The link between Africa and America, i.e. whether there is still a surviving link that exists from the period of the slave trade, has been a subject of numerous explorations, assumptions, projects, movies (Feels like Goin' Home by Scorsese). In all the regions worldwide there were people that went to all kinds of places, recording songs and thus evidencing the legacy of different folk cultures. One of the most evident examples about that link between Africa and North America is probably Ali Farka Toure, one of today's most notable figures from Africa. When you listen to some of his works, the first thing you notice are the similarities with another mythical figure from the world of blues, John Lee Hooker. But these two figures don't have any meeting points except that both draw inspiration from the rich African musical traditions.
Still, before becoming a celebrity worldwide, he was a famous figure in Mali, where he published albums that somehow mysteriously found their way to its audience in Europe.
These two albums were originally published in 1984 and 1988, and besides the titles and Toure's photography they provided no further information. Therefore, they were named by fans as Red and Green albums. Firstly, they were published by Sonodisk and were available only in Mali and France. The Red album (1984) quickly found its way to specialized radio shows and magazines, where Toure was hailed as "the African John Lee Hooker." As a result of that, WC went to Mali armed with a copy of the Red album in search of Toure. This will mark the rise of Toure's popularity that will result in five great albums including the collaboration with Ry Cooder, Talking Timbuktu , which won a Grammy in 1994.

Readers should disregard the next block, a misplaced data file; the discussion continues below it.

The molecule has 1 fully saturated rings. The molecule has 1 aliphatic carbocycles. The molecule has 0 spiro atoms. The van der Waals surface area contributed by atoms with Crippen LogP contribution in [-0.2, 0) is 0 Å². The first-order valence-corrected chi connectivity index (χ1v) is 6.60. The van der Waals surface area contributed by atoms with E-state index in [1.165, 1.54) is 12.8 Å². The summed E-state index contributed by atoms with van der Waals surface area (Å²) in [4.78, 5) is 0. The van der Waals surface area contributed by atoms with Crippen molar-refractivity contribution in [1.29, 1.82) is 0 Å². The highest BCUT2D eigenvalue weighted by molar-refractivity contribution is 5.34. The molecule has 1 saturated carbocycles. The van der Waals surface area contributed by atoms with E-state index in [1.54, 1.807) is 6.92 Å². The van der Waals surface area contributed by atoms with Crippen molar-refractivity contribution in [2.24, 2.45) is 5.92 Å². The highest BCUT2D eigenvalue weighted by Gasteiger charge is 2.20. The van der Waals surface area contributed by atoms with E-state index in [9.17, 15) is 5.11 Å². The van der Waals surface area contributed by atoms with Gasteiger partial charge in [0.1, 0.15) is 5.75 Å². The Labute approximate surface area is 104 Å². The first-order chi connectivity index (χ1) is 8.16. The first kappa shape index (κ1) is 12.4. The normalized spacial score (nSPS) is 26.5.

The tunes on these reissues are simple and distinct. Followed by his guitar, Toure is singing in several local languages and is joined by two local instruments, calabash and ngoni. These are actually some of the first recordings of these instruments. The music itself runs down the clich's about African music and its accent on rhythm. Still, the guitar is impressionable with its melodies and simplicity. Toure's playing is always melodic, modal, and meditative, and he repeats musical phrases over and over again, subtly changing them. There are many highlights on this issue ("La Drogue," "Ali Aoudy," "Sidi Gouro," etc), but the beauty of this double CD comes from Toure's light touch on the strings as well as his flexible, reedy voice, which both perfectly complement his rhythmic style.
A long time ago, these albums were printed in small quantities which sold out while the master tapes were laying in basements forgotten. Finally, these classics are now seeing the light of the day and hopefully will receive the credits they deserve. After all, this is the foundation of the legend of Ali Farka Toure.
Personnel: Ali Farka Toure - guitar, vocals;
Hammer Sankare - vocals, calabash, ngoni